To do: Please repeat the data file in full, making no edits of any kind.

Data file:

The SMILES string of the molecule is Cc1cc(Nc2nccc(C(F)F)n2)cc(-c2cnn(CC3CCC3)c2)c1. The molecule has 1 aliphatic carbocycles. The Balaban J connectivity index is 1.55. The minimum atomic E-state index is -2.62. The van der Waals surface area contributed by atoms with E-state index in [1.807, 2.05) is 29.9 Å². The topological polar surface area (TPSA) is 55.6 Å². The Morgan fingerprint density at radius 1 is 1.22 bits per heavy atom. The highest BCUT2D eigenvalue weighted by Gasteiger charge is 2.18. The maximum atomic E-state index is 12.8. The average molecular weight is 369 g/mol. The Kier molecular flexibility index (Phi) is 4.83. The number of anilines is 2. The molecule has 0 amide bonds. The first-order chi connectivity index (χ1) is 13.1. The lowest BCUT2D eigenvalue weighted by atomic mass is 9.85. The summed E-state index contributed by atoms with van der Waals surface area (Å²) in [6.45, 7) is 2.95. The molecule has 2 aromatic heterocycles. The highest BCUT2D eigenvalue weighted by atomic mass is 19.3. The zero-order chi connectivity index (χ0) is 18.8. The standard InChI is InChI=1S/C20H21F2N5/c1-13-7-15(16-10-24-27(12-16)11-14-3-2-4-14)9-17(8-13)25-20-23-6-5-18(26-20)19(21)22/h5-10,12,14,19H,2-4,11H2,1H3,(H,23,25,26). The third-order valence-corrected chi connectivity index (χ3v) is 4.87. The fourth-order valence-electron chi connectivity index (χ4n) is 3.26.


The SMILES string of the molecule is Cc1cc(Nc2nccc(C(F)F)n2)cc(-c2cnn(CC3CCC3)c2)c1. The molecule has 1 aliphatic carbocycles. The Balaban J connectivity index is 1.55. The minimum atomic E-state index is -2.62. The van der Waals surface area contributed by atoms with E-state index in [1.807, 2.05) is 29.9 Å². The topological polar surface area (TPSA) is 55.6 Å². The Morgan fingerprint density at radius 1 is 1.22 bits per heavy atom. The highest BCUT2D eigenvalue weighted by Gasteiger charge is 2.18. The maximum atomic E-state index is 12.8. The average molecular weight is 369 g/mol. The Kier molecular flexibility index (Phi) is 4.83. The number of anilines is 2. The molecule has 0 amide bonds. The first-order chi connectivity index (χ1) is 13.1. The lowest BCUT2D eigenvalue weighted by atomic mass is 9.85. The summed E-state index contributed by atoms with van der Waals surface area (Å²) in [6.45, 7) is 2.95. The molecule has 2 aromatic heterocycles. The highest BCUT2D eigenvalue weighted by atomic mass is 19.3. The zero-order chi connectivity index (χ0) is 18.8. The standard InChI is InChI=1S/C20H21F2N5/c1-13-7-15(16-10-24-27(12-16)11-14-3-2-4-14)9-17(8-13)25-20-23-6-5-18(26-20)19(21)22/h5-10,12,14,19H,2-4,11H2,1H3,(H,23,25,26). The third-order valence-corrected chi connectivity index (χ3v) is 4.87. The fourth-order valence-electron chi connectivity index (χ4n) is 3.26.